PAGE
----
Tuesday, November 13, 2012

Make sure your medicine works when you need it: Get smart about antibiotics!

Picture this: You’re coughing and sneezing. Not sure if you have a cold or the flu, you head to the bathroom and open the medicine cabinet. Checking through the bottles of pills, you find some antibiotics. Should you take them?

The answer is NO. You could be doing more harm than good! Here’s why:
  • Colds and the flu are caused by viruses. Antibiotics don’t work on viruses.
  • Taking an antibiotic when you should be taking some other kind of medication can lead to something called antibiotic resistance. Antibiotic resistance happens when bacteria are exposed to an antibiotic medication so much that they figure out how to survive around the medication. This means that medications that treat all kinds of infections won’t work any more. 
  • Antibiotic resistance is one of the most serious public health threats around the world, and it’s becoming more common. 
The good news is that you can help to fight antibiotic resistance. Nov. 12-18 is Get Smart About Antibiotics Week, which was created by the Centers for Disease Control and Prevention to help educate the public about antibiotics so they can make smart choices when it comes to taking medications. Here are five tips to protect your health:
  1. Do not take antibiotics for a viral infection like a cold, the flu or a runny nose. Here is a chart from CDC to help you figure out if you might have a viral infection. If you’re sick, the best thing to do is to call or make an appointment with your health care provider.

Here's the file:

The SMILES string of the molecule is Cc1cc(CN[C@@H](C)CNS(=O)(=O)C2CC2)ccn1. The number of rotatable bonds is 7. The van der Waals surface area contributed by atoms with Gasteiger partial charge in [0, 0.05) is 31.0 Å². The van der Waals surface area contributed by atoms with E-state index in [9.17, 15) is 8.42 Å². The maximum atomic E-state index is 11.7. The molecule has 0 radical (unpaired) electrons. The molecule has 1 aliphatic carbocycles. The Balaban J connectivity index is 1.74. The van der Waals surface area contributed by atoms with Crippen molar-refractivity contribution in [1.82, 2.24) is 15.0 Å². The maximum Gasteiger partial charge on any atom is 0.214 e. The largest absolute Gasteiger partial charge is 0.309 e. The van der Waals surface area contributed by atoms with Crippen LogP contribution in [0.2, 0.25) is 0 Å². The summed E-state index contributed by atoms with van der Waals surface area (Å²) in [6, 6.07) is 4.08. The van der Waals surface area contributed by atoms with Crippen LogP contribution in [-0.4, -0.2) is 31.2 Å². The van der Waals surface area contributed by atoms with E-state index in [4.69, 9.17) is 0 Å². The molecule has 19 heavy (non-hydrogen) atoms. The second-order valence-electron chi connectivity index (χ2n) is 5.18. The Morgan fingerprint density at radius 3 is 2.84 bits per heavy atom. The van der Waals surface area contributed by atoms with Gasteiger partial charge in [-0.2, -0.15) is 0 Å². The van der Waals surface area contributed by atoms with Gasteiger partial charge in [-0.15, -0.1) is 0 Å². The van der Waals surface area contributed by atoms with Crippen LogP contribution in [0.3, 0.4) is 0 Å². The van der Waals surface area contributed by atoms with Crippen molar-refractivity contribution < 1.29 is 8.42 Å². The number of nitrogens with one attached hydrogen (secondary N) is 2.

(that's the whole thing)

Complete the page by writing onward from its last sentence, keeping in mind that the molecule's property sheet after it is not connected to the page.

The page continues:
2. Do not ask for antibiotics for you or your child if your doctor says you don’t need them.
  3. Do not take antibiotics that were prescribed for other people or for other kinds of infections. The antibiotic might not treat the illness that you have, so you could get sicker.
  4. If your health care provider prescribes an antibiotic, take it exactly as they tell you. Finish the whole dose even if you start feeling better before the medication runs out. Don’t skip doses and don’t save medication for the next time you or someone else gets sick.
  5. Wash your hands to prevent infections. (Check out our fact sheets for great handwashing information!) Make sure to wash with soap and water or alcohol-based hand sanitizer gel. Regular soap and water are fine, but avoid soaps and cleaners that say “antibacterial” on the label. These products usually have an antibiotic called triclosan, which may contribute to antibiotic resistance.
For more information to help you get smart about antibiotics, check out this Healthy You fact sheet from The Nation’s Health: Antibiotics: Know when they’re not needed. Feel free to share this with friends, family and coworkers too – Everyone has to get smart about antibiotics so that the medications work when we really need them!

If you use Twitter, join us on Tuesday, Nov. 13, at 1 p.m. EST for a Twitter chat about antibiotics. Experts from the CDC will be there to answer your questions. Follow @CDC_eHealth and @GetReady to join in, and don’t forget to use the tag #SaveAbx.

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